Tuesday, December 29, 2009

nigerian connection

Guardian | The failed plane bomb attack has also put the spotlight on northern Nigeria, a region US counter-terrorism officials have long eyed with concern. The overwhelmingly Muslim region is increasingly radicalised. A spate of anti-government attacks by an Islamic sect left hundreds dead earlier this year. Sharia law has largely replaced secular legal systems over the past decade. The Nigerian government claims to have uncovered al-Qaida cells and funding.

But the real concern has been less about recruitment by al-Qaida than of radicalised individuals able to exploit links to the west for terrorist attacks. Umar Farouk Abdulmuttallab is apparently one such person.

His family encompasses the divide that has prompted an Islamist backlash against Nigeria's establishment. Abdulmuttallab's father was a minister in the corrupt, discredited western-backed governments of the past. A decade ago, Islamist politicians rode to power on a wave of anger at Nigeria's corrupt military leaders, most of whom were Muslim.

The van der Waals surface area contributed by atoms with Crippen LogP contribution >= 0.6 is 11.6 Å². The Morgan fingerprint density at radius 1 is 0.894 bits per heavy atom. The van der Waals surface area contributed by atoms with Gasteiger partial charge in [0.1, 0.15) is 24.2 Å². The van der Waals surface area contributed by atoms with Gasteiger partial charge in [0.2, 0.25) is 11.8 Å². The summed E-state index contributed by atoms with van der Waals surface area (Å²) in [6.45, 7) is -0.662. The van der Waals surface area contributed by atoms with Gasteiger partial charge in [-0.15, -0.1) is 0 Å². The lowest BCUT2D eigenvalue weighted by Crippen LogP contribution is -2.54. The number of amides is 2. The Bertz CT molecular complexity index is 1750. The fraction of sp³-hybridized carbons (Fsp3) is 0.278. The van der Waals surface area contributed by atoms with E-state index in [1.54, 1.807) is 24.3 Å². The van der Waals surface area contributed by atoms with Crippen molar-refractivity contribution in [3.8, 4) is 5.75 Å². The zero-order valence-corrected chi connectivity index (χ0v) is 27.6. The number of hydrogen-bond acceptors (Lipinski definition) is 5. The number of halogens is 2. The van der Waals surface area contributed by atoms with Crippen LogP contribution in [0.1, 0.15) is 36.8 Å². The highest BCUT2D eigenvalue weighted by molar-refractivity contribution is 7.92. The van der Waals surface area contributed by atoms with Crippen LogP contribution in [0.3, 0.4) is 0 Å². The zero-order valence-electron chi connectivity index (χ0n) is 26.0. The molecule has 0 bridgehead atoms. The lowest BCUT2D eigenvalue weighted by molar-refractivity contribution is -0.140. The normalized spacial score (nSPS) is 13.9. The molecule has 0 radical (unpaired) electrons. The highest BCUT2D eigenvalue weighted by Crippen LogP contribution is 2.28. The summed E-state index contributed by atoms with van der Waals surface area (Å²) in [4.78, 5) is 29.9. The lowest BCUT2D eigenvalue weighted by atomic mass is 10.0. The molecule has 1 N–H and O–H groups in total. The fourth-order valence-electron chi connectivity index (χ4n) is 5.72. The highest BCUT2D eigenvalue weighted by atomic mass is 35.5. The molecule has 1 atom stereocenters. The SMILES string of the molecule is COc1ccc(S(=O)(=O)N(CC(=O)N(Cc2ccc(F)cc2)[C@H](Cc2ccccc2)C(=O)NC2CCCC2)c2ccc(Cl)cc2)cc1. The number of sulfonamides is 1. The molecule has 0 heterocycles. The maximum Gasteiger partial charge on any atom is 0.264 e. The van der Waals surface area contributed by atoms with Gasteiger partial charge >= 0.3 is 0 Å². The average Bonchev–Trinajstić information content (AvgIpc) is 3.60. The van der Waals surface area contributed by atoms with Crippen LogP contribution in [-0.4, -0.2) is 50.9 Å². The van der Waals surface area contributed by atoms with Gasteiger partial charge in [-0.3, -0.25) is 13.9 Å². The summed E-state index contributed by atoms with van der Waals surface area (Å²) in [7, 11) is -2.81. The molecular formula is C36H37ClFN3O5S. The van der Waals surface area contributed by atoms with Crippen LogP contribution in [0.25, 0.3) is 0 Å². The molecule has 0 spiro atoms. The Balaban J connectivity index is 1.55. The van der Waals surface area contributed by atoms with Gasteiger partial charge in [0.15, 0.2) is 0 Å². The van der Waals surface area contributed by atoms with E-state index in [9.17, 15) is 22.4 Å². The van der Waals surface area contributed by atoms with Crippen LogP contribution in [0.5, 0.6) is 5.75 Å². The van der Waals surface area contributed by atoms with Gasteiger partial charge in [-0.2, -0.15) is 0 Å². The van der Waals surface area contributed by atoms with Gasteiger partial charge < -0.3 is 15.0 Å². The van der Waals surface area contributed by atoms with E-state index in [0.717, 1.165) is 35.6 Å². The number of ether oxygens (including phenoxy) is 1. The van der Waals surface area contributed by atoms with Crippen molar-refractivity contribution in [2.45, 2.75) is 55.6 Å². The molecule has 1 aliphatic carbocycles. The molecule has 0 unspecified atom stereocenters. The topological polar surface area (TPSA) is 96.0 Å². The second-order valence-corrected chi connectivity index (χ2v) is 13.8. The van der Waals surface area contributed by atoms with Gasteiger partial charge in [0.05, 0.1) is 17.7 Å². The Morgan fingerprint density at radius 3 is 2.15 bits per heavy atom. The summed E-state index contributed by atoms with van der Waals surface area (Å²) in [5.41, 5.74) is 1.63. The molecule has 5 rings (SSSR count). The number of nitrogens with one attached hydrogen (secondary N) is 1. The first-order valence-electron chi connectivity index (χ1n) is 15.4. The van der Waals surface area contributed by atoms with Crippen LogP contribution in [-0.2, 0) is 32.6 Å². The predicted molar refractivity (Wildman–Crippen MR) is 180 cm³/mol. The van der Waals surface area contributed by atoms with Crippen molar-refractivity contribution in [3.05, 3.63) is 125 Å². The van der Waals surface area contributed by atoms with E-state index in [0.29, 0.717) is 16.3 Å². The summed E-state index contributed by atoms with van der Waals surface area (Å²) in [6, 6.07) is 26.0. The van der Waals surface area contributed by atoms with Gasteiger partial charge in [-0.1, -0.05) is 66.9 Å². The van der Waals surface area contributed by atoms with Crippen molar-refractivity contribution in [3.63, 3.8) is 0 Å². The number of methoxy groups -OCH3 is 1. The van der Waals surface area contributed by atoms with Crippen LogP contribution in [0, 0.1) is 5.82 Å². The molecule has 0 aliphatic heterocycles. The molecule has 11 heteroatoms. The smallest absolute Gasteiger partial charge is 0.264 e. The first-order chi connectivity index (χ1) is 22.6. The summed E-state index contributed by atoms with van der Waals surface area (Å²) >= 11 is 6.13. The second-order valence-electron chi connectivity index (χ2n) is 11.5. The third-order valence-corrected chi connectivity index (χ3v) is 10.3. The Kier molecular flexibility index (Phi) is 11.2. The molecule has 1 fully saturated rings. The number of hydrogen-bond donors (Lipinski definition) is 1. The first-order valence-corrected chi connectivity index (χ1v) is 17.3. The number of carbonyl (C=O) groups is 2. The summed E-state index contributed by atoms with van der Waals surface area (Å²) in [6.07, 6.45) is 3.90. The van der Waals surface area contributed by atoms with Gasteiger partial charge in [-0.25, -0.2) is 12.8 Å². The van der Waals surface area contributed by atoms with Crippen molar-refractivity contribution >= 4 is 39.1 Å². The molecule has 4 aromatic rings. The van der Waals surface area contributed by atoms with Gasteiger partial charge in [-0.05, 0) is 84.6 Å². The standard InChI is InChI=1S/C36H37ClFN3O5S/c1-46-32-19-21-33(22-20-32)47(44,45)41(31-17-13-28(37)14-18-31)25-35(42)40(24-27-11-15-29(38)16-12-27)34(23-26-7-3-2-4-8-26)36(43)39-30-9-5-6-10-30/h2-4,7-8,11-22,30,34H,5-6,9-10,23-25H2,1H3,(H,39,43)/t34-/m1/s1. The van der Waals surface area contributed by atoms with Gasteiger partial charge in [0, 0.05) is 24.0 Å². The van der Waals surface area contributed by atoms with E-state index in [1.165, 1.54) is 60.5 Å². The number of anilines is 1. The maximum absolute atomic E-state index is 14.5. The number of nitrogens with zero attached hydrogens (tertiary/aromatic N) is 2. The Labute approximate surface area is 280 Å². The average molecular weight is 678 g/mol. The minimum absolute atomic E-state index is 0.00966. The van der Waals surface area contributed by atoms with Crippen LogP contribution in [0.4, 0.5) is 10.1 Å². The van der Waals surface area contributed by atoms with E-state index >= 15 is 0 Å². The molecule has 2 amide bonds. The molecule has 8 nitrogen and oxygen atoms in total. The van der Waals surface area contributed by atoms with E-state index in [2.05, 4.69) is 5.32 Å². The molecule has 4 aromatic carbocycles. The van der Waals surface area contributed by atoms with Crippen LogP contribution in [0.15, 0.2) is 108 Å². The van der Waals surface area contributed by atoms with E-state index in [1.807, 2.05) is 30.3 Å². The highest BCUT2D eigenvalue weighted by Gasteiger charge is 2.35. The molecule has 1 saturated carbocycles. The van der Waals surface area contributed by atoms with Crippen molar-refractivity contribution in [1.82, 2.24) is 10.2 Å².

The way was led by Zamfara state where a fundamentalist governor, Ahmed Sani Yerima, was elected and made sharia law the dominant code. Abdulmuttallab's home state of Katsina has been at the centre of outcries over fundamentalism. In 2002, an Islamic court sentenced a mother to death by stoning for adultery for conceiving a child out of wedlock. The child's father was not convicted. A sharia court of appeal overturned the sentence. The same year, Katsina carried out Nigeria's first execution under sharia law.

The new radicalism spawned groups such as Boko Haram, which also called itself the Taliban. It was led by Mohammed Yusuf who was facing charges of receiving money from al-Qaida when Boko Haram launched attacks on police stations across northern Nigeria in July that left 700 people dead in four cities - mostly the militant attackers. Yusuf was shot dead by the police after they surrounded his house. Despite the claims of an al-Qaeda connection, Boko Haram's militancy was primarily directed against weak, long discredited Nigerian government. Millions of impoverished, devout, angry young Nigerian millions share that anger. The concern of western counter terrorism officials is that that anger moves beyond Nigeria's borders.